• Gary Hill

    Until a few years ago I was involved in research investigating the genetic bases for cognitive developmental disorders and so had quite a bit of contact with schools in the UK when recruiting participant families. I was surprised at the extent to which I had to dumb-down explanations of the research to teachers, even biology teachers.

    I imagine these creationist schools will have biology  teachers who are not only reluctant to teach evolution but who don’t even understand the field anyway.

  • Michaelbrice

    Couldn’t watch too much of the video, he is disturbing, but moreso for me the ‘Stag holocaust’ commorated on the wall behind him.

  • Hardcore

    When i was at Primary school in Scotland we learned about the Bible and creation, but we weren’t being told them as a story, or to educate us about religion we were taught them as if they were facts. It was a taxpayer funded school and was supposed to be as secular as they could be back then. (this is late 80′s to mid 90′s). When i went to secondary school (also secular and funded by the taxpayer) we learned religion as an educational part on how it affects people and customs. It covered all major religions and was biased, but we didn’t learn about Evolution. 

    The first 2 years were generic science then you can choose after that. I choose chemistry and physics for my last two years and only the people who chose biology learned about Evolution. It’s only the last two years i’ve really been a proper Atheist & Sceptic and it’s only the last week i learned that women don’t have more ribs than men! I still have a chip on my shoulder about it all as i had a lot of time wasted at Primary school learning about useless things such as Moses and Jesus, rather than more useful topics such as history / sciences ect.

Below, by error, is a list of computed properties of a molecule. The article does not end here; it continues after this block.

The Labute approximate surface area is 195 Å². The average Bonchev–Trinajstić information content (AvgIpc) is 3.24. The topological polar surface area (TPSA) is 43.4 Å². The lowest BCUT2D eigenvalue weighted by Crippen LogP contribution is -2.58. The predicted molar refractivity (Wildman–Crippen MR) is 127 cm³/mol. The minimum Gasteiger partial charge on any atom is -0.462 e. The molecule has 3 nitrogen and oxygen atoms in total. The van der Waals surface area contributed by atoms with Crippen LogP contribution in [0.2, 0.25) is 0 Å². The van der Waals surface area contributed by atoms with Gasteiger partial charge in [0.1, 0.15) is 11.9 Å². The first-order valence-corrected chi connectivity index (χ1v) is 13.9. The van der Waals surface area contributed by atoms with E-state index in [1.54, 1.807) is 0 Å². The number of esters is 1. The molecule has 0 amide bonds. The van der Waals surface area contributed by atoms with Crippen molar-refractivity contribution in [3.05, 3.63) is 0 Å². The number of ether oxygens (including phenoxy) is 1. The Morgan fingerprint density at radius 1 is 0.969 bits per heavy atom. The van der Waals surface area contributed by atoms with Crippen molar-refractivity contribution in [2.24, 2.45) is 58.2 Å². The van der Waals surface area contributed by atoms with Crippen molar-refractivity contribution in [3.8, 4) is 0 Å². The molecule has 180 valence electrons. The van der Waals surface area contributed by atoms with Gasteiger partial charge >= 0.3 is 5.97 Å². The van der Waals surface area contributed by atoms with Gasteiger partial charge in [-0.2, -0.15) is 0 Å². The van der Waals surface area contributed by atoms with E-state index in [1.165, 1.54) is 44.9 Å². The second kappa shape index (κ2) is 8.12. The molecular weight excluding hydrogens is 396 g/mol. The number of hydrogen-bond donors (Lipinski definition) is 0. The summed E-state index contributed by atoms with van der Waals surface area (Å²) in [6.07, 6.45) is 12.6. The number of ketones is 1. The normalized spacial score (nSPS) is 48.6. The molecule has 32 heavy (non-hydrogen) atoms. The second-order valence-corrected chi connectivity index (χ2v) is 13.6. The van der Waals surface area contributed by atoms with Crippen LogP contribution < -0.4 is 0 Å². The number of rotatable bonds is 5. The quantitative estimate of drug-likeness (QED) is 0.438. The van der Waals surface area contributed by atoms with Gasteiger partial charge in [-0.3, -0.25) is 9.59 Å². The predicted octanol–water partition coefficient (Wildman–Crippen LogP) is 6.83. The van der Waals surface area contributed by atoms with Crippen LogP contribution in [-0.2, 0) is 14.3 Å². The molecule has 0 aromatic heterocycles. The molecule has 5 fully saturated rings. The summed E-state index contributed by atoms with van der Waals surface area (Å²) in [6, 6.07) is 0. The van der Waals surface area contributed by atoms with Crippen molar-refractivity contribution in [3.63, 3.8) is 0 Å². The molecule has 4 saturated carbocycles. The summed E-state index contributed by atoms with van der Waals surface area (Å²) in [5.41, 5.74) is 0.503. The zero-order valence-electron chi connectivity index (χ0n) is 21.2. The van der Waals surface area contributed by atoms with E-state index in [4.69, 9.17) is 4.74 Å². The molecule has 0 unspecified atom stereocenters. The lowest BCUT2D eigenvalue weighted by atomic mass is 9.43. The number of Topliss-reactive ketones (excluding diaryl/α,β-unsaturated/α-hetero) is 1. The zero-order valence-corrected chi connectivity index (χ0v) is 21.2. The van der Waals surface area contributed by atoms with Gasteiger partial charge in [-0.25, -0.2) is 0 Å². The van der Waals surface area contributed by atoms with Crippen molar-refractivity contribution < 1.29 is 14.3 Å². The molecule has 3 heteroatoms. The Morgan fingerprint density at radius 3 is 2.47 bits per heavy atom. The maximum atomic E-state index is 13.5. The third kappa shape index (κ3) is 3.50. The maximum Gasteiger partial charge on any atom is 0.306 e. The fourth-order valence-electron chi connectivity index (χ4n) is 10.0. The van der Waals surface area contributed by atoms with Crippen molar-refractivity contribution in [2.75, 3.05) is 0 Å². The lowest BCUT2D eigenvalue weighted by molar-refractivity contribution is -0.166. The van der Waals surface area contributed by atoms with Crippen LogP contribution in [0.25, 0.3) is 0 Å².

A lot of my friends who are Atheist are facing problems with thier children at Primary schools as these ‘Secular’ places of education still teach Christianity (Probably due to combination of Church and state). They either have to tell kids not everything the school says is true, or else their children call them liars for explaining why they don’t believe in these things.

  • John F

    Grindon Hall is a former private school and very highly respected. There was only 3 private schools in Sunderland; Argyle House, Sunderland High and Grindon Hall. All 3 topped the league tables. Now GH has thrown its doors open to the riff-raff.

    I was actually at a garden party with a GH teacher in the summer. Got arguing about the school’s position on Creationism. All cordial, but I was concerned. Very glad to see the law has been changed.

    I know what you mean about Grindon though ;-)

  • RobertoTheChi

    Thanks for sharing that link. Signed it and passed it on urging everyone I know to sign and pass it on as well.

    Frightening to know this guy is on that committee! I cringe every time I think of him being on a science committee. My dog would be more qualified than that quack.